Our son, Cam, is turning 4 next month and has mastered the skill of riding his balance bike. A balance bike is essentially a bike with no pedals that he pushes (and brakes!) with his feet and legs. He loves flying around the neighborhood on his balance bike and has plenty of confidence in his ability to ride it.
We recently decided it was time to transition him to a bike with pedals, and he is not very happy with us! Instead of confidently riding, braking, and going fast on his balance bike, he now needs to learn how to pedal and avoid falling on his bike. He has not mastered these stills yet, which is a frustrating exercise.
This transition reminded me a lot of the transition to retirement that we have the privilege of walking through with many of you. You have spent a significant part of your career building the skills, knowledge, and methods to be effective in your position or business and have mastered many of them. As you look at a transition, that mastery will go away. You believe that you will find a rhythm and schedule that provides a different type of satisfaction in retirement, but the beginning can be bumpy.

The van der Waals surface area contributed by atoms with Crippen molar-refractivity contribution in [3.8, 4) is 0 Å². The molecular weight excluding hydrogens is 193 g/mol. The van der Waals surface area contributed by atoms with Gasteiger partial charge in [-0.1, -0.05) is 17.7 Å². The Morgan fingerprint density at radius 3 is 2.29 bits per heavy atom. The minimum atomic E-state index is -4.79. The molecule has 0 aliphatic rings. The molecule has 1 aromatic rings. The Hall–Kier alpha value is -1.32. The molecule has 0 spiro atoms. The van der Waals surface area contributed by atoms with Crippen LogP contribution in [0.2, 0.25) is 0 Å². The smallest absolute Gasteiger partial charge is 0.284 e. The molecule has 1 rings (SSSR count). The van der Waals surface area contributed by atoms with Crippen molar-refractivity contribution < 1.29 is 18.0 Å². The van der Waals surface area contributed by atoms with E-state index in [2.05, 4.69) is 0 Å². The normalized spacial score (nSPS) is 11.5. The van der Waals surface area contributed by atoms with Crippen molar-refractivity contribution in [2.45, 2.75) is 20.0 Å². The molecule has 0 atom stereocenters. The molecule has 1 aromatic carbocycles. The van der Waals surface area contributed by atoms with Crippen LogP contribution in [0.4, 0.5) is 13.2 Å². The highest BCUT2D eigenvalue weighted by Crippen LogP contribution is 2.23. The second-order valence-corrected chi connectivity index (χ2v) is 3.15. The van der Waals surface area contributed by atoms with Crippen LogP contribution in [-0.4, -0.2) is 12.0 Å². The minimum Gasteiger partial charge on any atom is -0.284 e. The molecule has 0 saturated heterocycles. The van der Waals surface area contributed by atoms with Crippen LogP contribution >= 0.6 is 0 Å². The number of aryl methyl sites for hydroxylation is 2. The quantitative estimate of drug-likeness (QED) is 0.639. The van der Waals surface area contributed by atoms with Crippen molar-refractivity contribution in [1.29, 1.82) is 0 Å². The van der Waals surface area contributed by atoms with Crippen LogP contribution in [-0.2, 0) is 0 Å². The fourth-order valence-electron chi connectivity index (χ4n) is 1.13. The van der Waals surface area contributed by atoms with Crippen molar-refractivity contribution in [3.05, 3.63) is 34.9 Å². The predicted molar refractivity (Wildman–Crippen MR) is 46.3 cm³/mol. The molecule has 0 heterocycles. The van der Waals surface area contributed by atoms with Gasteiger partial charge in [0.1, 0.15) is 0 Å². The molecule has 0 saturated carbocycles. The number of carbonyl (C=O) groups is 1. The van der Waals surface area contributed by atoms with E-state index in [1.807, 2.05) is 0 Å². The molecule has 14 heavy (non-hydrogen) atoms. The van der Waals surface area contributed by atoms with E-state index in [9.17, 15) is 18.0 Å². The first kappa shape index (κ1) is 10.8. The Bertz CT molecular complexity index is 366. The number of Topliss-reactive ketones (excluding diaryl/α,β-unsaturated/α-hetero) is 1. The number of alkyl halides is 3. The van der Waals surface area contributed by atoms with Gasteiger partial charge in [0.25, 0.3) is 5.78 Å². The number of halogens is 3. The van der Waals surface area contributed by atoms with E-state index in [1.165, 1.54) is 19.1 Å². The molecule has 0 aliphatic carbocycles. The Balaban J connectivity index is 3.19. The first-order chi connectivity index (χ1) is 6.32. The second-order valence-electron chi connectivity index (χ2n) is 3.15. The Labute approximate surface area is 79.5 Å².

When we give advice on the transition to a new phase of life, we typically tell clients to give themselves 2-3 years to figure out what that new phase should look like. You do not achieve mastery overnight and will have to try and fail at many different things to find what works for you.
You may even need a steady hand, like we currently have on the back of Cam’s pedal bike, to help guide and steer you through your transition, steadying you through the beginning stages and keeping you on course. This may be your spouse, a friend/colleague who has gone through the same transition, or even your financial advisor! That steading influence will eventually get you on a smooth ride that eventually leads to mastery again.
Who has helped you walk through a life transition?